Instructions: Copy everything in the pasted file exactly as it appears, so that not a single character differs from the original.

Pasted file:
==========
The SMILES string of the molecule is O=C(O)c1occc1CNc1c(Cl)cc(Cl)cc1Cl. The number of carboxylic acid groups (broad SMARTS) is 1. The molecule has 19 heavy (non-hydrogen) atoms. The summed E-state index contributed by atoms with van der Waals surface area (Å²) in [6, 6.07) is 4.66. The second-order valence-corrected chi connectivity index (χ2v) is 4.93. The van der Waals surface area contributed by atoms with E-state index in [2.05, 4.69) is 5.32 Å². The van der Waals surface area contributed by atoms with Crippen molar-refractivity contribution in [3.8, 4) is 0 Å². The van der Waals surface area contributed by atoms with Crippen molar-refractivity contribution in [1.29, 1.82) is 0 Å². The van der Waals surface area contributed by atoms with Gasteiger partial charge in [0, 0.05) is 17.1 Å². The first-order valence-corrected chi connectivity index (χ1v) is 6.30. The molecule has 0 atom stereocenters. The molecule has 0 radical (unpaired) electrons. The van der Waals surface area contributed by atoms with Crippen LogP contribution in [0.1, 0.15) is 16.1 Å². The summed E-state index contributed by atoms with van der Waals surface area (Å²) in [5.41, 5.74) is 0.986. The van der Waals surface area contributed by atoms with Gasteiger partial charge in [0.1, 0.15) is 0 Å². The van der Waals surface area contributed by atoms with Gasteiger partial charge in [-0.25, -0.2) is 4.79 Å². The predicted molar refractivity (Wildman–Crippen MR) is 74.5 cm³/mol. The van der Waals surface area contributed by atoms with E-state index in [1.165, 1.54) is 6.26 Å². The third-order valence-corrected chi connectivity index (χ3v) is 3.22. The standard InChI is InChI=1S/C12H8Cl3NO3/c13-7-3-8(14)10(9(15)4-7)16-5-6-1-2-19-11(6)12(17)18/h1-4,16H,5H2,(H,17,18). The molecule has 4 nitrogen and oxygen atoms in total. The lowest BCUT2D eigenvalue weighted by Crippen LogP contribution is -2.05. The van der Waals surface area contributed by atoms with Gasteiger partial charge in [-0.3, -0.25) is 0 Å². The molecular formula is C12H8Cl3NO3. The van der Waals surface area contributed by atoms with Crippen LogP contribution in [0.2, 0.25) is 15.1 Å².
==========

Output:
The SMILES string of the molecule is O=C(O)c1occc1CNc1c(Cl)cc(Cl)cc1Cl. The number of carboxylic acid groups (broad SMARTS) is 1. The molecule has 19 heavy (non-hydrogen) atoms. The summed E-state index contributed by atoms with van der Waals surface area (Å²) in [6, 6.07) is 4.66. The second-order valence-corrected chi connectivity index (χ2v) is 4.93. The van der Waals surface area contributed by atoms with E-state index in [2.05, 4.69) is 5.32 Å². The van der Waals surface area contributed by atoms with Crippen molar-refractivity contribution in [3.8, 4) is 0 Å². The van der Waals surface area contributed by atoms with Crippen molar-refractivity contribution in [1.29, 1.82) is 0 Å². The van der Waals surface area contributed by atoms with Gasteiger partial charge in [0, 0.05) is 17.1 Å². The first-order valence-corrected chi connectivity index (χ1v) is 6.30. The molecule has 0 atom stereocenters. The molecule has 0 radical (unpaired) electrons. The van der Waals surface area contributed by atoms with Crippen LogP contribution in [0.1, 0.15) is 16.1 Å². The summed E-state index contributed by atoms with van der Waals surface area (Å²) in [5.41, 5.74) is 0.986. The van der Waals surface area contributed by atoms with Gasteiger partial charge in [0.1, 0.15) is 0 Å². The van der Waals surface area contributed by atoms with Gasteiger partial charge in [-0.25, -0.2) is 4.79 Å². The predicted molar refractivity (Wildman–Crippen MR) is 74.5 cm³/mol. The van der Waals surface area contributed by atoms with E-state index in [1.165, 1.54) is 6.26 Å². The third-order valence-corrected chi connectivity index (χ3v) is 3.22. The standard InChI is InChI=1S/C12H8Cl3NO3/c13-7-3-8(14)10(9(15)4-7)16-5-6-1-2-19-11(6)12(17)18/h1-4,16H,5H2,(H,17,18). The molecule has 4 nitrogen and oxygen atoms in total. The lowest BCUT2D eigenvalue weighted by Crippen LogP contribution is -2.05. The van der Waals surface area contributed by atoms with Gasteiger partial charge in [-0.3, -0.25) is 0 Å². The molecular formula is C12H8Cl3NO3. The van der Waals surface area contributed by atoms with Crippen LogP contribution in [0.2, 0.25) is 15.1 Å².